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TOKYO — Japanese base employees protested outside U.S. military installations across Japan and Okinawa on Friday demanding better working conditions.

About 560 labor union member employees conducted the daylong protest. Demands included increasing leave days for child and family care.

“Although labor conditions have improved [for federal employees], no agreements have been reached with the U.S. forces and conditions have not improved for the Japanese workers,” said Kazunori Kawazu, the leader of Tokyo district Zenchuro, the labor union for Japanese base workers.

They are employed by the Japanese government, not U.S. Forces Japan. However, any improvements must be discussed with U.S. Forces Japan, since labor conditions are based on the Master Labor Contract.

“Labor conditions are defined by the Master Labor Contract agreed upon by the U.S. and Japan. If there is any improvement of labor conditions [for workers in Japan], we discuss the matter with the U.S. forces,” a Japan Defense Facilities Administration Agency official said Friday.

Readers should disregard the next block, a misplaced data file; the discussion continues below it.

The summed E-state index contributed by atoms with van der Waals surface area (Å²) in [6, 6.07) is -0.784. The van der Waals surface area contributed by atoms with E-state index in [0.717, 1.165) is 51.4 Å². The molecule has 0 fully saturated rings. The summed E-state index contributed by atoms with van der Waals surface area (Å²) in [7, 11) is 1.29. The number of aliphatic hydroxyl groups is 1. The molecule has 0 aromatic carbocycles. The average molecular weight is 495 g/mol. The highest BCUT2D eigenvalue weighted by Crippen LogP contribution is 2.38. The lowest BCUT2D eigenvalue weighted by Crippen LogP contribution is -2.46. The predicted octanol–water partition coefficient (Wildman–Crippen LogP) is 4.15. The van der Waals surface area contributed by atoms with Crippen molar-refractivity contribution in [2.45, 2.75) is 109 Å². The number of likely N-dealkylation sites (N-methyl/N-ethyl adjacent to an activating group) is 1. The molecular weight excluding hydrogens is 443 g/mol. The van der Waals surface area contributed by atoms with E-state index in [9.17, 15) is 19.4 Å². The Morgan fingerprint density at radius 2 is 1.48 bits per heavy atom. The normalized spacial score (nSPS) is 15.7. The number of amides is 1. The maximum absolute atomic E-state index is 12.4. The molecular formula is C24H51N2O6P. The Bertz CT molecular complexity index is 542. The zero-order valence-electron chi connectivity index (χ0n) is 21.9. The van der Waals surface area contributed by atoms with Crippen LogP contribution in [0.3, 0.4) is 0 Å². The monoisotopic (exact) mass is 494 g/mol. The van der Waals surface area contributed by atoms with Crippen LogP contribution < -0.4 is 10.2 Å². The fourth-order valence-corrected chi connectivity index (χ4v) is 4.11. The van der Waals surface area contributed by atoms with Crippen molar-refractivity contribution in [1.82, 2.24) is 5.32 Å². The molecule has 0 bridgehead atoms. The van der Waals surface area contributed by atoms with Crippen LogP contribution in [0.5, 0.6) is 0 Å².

The employees are also upset that although they rate 20 days of annual leave each year, a leave balance cannot be carried over to the next year; all 20 days must be used or they’re lost. The employees complained that other Japanese government workers are allowed to carry over leave, up to a maximum of 40 days.

“We respect their rights to exercise their freedom of speech, but it would be inappropriate for USFJ to comment on matters involving the government of Japan and its employees,” said Gunnery Sgt. Bob Hall, a USFJ spokesman.

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